Moving well and winning the point on 35 of 52 trips to the net, the second-seeded Federer needed less than two hours to improve to 25-1 in night matches at Arthur Ashe Stadium.
A year ago, Federer lost in the fourth round at Flushing Meadows. He will meet Gael Monfils.
Joining Federer in the quarterfinals is Tomas Berdych, who schooled Dominic Thiem in straight sets in the youngster’s debut in the round of 16.
The sixth-seed won 6-1, 6-2, 6-4 in 98 minutes, a day before Thiem’s 21st birthday. The 45th-ranked Berdych was the only unseeded man among the final 16.
Thiem had upset No. 11 Ernests Gulbis and No. 19 Feliciano Lopez in his fourth Grand Slam tournament. But he was overwhelmed by Berdych’s efficiency.
Thiem had 35 unforced errors and failed to convert all seven of his break points.
Berdych faces 14th-seeded Marin Cilic in the quarterfinals. Cilic edged No. 26 Gilles Simon, who was treated for a back problem early, 5-7, 7-6 (3), 6-4, 3-6, 6-3.
In earlier matches, Monfils took a surprisingly matter-of-fact 7-5, 7-6 (6), 7-5 victory in the fourth round over No. 7 Grigor Dimitrov.
There is a narrative building around No. 20 Monfils’ success this year at Flushing Meadows, where he hasn’t dropped a set en route to reaching the quarterfinals for the first time since 2010: He has matured, is playing more carefully and seriously.
Monfils rejected that notion after Tuesday’s win.
“I’m the same. So I will say I’m a bit more lucky than I was maybe sometime in the past. I think I haven’t changed a lot, to be honest. I haven’t changed a lot,” Monfils said. “I just play maybe solid today, but I’m still the same.”
In women’s quarterfinal action, 39th-ranked Peng Shuai ended the precocious run of 17-year-old Belinda Belic, 6-2, 6-1.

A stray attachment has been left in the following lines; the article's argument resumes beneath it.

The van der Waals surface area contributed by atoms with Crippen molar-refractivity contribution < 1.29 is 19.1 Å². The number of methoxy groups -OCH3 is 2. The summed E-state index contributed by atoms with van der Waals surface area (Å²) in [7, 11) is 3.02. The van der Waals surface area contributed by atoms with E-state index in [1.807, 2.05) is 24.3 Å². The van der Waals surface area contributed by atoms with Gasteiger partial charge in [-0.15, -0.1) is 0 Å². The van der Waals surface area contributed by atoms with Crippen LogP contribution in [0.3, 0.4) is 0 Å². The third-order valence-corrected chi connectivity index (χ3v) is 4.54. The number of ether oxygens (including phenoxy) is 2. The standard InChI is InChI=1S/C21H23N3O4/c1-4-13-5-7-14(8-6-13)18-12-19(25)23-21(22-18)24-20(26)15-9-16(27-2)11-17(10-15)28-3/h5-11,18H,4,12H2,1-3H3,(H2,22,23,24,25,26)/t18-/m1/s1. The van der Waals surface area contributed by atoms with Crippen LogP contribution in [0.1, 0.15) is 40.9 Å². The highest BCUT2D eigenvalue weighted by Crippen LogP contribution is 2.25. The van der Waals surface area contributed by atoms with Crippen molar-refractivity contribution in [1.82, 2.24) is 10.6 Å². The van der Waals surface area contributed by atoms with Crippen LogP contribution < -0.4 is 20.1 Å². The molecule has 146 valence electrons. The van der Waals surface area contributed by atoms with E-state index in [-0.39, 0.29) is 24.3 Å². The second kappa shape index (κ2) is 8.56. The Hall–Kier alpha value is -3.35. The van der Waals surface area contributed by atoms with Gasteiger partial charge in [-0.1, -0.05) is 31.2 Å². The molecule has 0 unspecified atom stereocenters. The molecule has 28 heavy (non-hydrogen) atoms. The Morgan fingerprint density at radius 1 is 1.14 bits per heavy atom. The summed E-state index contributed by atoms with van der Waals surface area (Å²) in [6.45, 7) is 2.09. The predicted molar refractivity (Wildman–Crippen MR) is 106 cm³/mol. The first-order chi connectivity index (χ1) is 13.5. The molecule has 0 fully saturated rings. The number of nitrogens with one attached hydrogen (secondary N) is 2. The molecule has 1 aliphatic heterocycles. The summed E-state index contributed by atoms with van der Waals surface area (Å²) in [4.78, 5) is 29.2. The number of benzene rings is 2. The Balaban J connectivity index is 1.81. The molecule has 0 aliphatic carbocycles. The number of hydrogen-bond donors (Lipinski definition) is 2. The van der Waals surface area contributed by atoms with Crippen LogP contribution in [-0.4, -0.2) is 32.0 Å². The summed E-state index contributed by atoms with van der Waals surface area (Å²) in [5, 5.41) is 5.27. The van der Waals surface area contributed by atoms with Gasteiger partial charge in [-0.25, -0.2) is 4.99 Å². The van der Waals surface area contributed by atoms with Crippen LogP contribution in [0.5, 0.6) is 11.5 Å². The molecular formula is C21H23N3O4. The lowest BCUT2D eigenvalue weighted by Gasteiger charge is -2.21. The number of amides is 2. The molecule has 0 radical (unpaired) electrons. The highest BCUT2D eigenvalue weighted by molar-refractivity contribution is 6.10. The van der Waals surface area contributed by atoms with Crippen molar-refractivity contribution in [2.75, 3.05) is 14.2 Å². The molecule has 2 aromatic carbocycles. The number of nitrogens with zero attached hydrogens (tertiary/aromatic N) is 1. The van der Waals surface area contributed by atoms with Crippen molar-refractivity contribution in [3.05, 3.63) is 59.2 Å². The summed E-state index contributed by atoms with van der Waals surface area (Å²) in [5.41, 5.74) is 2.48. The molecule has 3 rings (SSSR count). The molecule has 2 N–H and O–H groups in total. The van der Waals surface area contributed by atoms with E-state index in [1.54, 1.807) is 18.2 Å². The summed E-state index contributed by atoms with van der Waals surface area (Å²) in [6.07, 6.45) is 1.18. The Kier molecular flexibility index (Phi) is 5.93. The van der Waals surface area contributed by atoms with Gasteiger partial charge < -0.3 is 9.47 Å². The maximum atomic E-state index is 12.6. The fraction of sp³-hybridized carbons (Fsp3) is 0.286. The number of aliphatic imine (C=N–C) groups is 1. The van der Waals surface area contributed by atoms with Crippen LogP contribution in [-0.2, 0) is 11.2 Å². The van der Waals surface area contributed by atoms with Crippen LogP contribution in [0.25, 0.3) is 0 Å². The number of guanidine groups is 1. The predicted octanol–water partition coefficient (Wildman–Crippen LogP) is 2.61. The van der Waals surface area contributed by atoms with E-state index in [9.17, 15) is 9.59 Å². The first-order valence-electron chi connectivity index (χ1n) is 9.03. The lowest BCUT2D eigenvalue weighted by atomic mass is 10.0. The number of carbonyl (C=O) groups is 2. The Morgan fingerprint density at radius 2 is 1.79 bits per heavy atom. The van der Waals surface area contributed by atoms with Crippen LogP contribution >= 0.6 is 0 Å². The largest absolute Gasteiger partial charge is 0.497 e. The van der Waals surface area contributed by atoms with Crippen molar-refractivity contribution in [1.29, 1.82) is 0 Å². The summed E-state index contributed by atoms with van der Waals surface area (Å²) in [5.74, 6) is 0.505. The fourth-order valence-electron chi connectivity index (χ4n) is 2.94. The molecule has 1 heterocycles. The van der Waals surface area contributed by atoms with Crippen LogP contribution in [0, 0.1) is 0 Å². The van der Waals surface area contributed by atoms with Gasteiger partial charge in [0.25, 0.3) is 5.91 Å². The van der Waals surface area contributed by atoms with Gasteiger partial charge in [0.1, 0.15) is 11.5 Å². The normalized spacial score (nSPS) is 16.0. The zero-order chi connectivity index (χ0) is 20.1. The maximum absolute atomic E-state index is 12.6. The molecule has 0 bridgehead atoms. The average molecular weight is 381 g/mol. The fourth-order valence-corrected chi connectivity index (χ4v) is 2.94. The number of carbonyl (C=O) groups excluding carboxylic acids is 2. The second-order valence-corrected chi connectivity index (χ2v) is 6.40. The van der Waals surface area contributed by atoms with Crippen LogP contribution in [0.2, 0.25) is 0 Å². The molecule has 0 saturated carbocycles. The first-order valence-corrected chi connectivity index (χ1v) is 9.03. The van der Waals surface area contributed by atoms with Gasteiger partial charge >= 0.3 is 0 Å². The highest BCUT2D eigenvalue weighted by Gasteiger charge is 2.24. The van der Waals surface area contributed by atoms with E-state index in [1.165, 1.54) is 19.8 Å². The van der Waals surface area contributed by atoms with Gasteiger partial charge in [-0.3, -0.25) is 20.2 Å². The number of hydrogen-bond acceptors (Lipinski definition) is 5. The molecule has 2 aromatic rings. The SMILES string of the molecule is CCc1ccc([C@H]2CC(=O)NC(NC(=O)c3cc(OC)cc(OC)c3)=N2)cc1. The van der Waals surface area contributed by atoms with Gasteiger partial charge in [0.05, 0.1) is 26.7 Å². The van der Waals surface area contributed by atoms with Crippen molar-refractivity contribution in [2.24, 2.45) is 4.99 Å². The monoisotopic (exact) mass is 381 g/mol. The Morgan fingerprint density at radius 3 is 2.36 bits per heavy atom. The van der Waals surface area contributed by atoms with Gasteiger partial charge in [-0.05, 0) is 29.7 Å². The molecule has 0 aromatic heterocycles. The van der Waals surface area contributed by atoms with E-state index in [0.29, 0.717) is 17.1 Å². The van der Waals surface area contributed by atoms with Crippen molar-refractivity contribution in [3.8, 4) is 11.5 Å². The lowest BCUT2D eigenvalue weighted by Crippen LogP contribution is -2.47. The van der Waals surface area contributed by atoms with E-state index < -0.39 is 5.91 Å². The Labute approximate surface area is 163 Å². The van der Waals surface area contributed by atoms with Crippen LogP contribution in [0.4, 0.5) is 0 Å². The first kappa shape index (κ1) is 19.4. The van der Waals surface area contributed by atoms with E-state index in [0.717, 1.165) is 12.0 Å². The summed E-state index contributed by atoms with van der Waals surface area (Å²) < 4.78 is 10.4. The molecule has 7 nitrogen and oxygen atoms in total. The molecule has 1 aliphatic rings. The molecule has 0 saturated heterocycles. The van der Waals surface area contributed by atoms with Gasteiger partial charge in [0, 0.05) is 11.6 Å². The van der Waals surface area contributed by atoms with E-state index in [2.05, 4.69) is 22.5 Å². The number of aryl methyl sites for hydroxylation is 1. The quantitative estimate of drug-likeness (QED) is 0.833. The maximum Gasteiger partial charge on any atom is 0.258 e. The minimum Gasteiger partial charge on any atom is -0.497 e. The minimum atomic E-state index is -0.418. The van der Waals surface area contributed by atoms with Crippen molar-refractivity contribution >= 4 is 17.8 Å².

Peng, 28, advanced to her first Grand Slam semifinal in the 37th major tournament of her career; only five women took longer to get to the final four at one of the sport’s top four events.
Her voice choking with emotion during an on-court interview, Peng said she had pondered giving up pro tennis in the past, but “my coach, my parents — they always tell me to try to keep going and never ever, give up.”
Magical run ends
Tuesday also saw the end of the Open for CiCi Bellis.
A week after the 15-year-old Californian became the darling of the U.S. Open for pulling an upset, she was in a small room surrounded by a handful of reporters asking about her second-round loss — in the junior draw.
“I didn’t play as well as I wanted to, but that’s tennis,” she said. “I just have to move on.”
Bellis’ victory over Australian Open runner-up Dominika Cibulkova gave her made-in-a-minute stardom, a runaway Twitter feed and reporters from around the world calling her the future of American tennis.
Her loss in the second round to 48th-ranked Zarina Diyas, along with her latest loss as the top-seeded girl, brought her back to reality.
Men: 1 Novak Djokovic vs 8 Andy Murray, 3 Stan Wawrinka vs. 10 Kei Nishikori
Women: 1 Serena Williams vs. 11 Flavia Pennetta, 16 Victoria Azarenka vs. 17 Ekaterina Makarova